As shown in FIG. 2B, the APVA system 10 consists of a series of algorithms which utilize the input data 26 (i.e. digitized catheter coordinates) to calculate the planning volume 42. The steps of the APVA system 10 include Ordering of Circles 28, the Identification of Tangent Points 30, the Determination of Bypassed Circles 32, and Local Interpolation 34. These steps occur in essentially a “black box” 40 and are automatically calculated by the APVA algorithms. The output 36 (i.e. digitized coordinates and graphics showing the planning volume) is thus automatically generated by the APVA system 10 from the input data 26. The output 36 is evaluated and approved during a clinician review 38.

FIG. 3 illustrates a cross-sectional slice 41 of a soft-tissue sarcoma on the left shoulder of a patient. The catheters inserted during surgery are shown as centers 44 (numbers 19) in the cross-sectional slice 41. Around each center 44, a radius r 46 is drawn which represents the target volume as a circle 43. The algorithm begins by determining the “span” 50 of the circle 43 centers 44. The centers 44 are labeled from left to right, starting at the origin and proceeding in natural order to the destination 49. Tissue between adjacent catheters that are more than approximately 1 cm apart is considered part of the tumor bed. In the preferred embodiment, the Labeling Circle Centers and Ordering of Circles 28 is conducted in accordance with the following:

Let n be the number of centers 44 on a cross-sectional slice 41, where p is the parent circle center, i is an indexer, anil indicates that the circle center as not been labeled and has no parent, t is an indexer, lastindex indicates the last index used, tmpindex indicates a temporary storage index, d is a destination and ck is the center of the circle that has not been labeled. Assume the centers 44 of the circles 43 are ordered as ci, . . . , cn. Denote the circle 43 corresponding to center 44 ci by Ci.

  • 1. Initialization: Set N={1, . . . , n}; p[i]=nil for all i N; anil=; lastindex=o; L={o}; L=N\L; t=1.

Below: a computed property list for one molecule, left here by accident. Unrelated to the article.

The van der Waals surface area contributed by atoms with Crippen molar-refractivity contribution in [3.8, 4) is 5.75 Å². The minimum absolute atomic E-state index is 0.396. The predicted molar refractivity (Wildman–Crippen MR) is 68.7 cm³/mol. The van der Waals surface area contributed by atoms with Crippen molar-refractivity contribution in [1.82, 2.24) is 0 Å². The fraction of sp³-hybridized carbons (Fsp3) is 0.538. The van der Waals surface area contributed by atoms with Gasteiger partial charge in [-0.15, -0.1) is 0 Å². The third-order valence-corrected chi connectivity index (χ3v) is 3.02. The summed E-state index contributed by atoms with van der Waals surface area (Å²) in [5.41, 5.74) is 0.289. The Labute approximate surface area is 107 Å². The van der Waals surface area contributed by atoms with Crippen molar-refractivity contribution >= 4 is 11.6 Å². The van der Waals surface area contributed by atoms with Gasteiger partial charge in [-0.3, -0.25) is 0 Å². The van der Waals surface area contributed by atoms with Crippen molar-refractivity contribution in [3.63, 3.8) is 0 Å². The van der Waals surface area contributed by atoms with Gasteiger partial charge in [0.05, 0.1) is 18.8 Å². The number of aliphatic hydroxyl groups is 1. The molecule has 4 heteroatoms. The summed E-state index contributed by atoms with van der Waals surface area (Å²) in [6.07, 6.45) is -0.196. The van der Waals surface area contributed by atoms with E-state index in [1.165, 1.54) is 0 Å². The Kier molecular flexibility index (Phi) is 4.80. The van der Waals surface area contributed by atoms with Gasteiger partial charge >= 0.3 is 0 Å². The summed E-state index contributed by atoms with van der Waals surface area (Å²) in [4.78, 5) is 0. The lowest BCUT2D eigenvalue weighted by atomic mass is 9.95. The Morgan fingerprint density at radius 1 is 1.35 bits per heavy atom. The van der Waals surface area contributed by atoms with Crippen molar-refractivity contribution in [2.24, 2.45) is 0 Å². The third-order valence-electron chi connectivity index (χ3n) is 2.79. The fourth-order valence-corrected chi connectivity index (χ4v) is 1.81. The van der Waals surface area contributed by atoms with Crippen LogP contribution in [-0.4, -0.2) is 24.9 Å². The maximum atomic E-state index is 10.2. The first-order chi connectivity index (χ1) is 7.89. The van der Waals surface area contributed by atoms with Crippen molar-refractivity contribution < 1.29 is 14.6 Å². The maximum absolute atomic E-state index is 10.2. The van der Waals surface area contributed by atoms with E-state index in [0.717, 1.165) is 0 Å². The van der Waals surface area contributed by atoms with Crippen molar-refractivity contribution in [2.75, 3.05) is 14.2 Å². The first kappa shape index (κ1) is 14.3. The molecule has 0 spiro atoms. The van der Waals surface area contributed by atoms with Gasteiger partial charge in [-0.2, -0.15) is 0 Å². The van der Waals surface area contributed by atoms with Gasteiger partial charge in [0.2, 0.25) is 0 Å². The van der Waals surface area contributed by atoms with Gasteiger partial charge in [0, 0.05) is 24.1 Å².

• 2. Iteration t: Find i L such that ai is closest in Euclidean distance from center alastindex. If ap[lastindex]−ai>a[lastindex]−ai, set p[i]=lastindex. Otherwise, set p[i]=p[lastindex], tmpindex=p[lastindex], p[lastindex]=p[tmpindex], p[tmpindex]=lastindex.
  • 3. Update: L L\{i}, t t+1, lastindex=i. If L=0, or if lastindex=d, go to step 4. Otherwise, go to step 2.
  • 4. Constructing the labels: Recover the sequence of centers by using p to backtrack. Call the recovered sequence ci, . . . , c|.|L(Here,| |Ldenotes the number of elements in the set L.)

If L=0, labeling is complete. Otherwise,| |Lcenters, represented by ci, . . . , c|, L| have been labeled and proceed to second-stage correction for the remaining n−| centers in order to verify that all centers have been included. For each remaining center ai, i

L, the correction algorithm selects among the labeled centers the one, ck, that is closest to ai. The center ai is then inserted either between ck−1 and ck or between ck and ck+1, depending on the distance of ai from ck−1 and ck+1.

After the centers 44 have been ordered and labeled (i.e. the ordering and labeling of circles 28 as shown in FIG. 2B), the second step of the APVA system 10 is the identification of tangent points 30. FIG. 4 focuses on the 3, 4 and 5 circles 43 of FIG. 4. In the identification of tangent points 30 step, the algorithm constructs tangent points 52 along the circles 43. These tangent points 52 correspond to tangent lines 53. In FIG. 3, the tangent points 52, t3 and t3′, on 3 and 4 circles 43 are shown. Some of the tangent points 52 are later used as the interpolation points 54 in the local interpolation step 34. The tangent point identification 30 is accomplished by the following:

For each consecutive pair of circles 43, Ci and Ci+1, identify a point ti on Ci and a point ti′ on Ci+1 such that the line segment connecting ti and ti′ is tangent to both circles 43 and parallel to the line segment connecting Ci and Ci+1, i.e. the tangent line segment 53, li of Ci and Ci+1. The tangent point identification 30 step requires exactly 2(n−1) operations to complete.

Having established the tangent points 52 and tangent lines 53 for the circles 43, the algorithm then determines whether certain circles 43 may be bypassed for iterations of local interpolation 34 (the determine bypassing circles 32 step (see FIG. 2B)). Each circle 43, out of consecutive triplets of circles 57, is examined to determine if it should be included in the interpolation step 34. FIG. 6 illustrates an instance in which a circle 43 can be bypassed due to the attributes 58 of the spatial relationship between the 3, 4 and 5 circles 43. The attributes 58 indicate the distances between the circles 43 and are labeled as d1, d2, d3 and d4 in FIG. 6. It is shown that the middle circle 59, denoted as circle 4, is bypassed, and that the 3 and 5 circles 43 are included for iterative purposes of local interpolation 34. The algorithm then proceeds to analyze the 3, 5 and 6 circles 43 to determine if the “new” middle circle 59 may be bypassed. Whether a circle 43 may be bypassed 32 is determined in accordance with the following: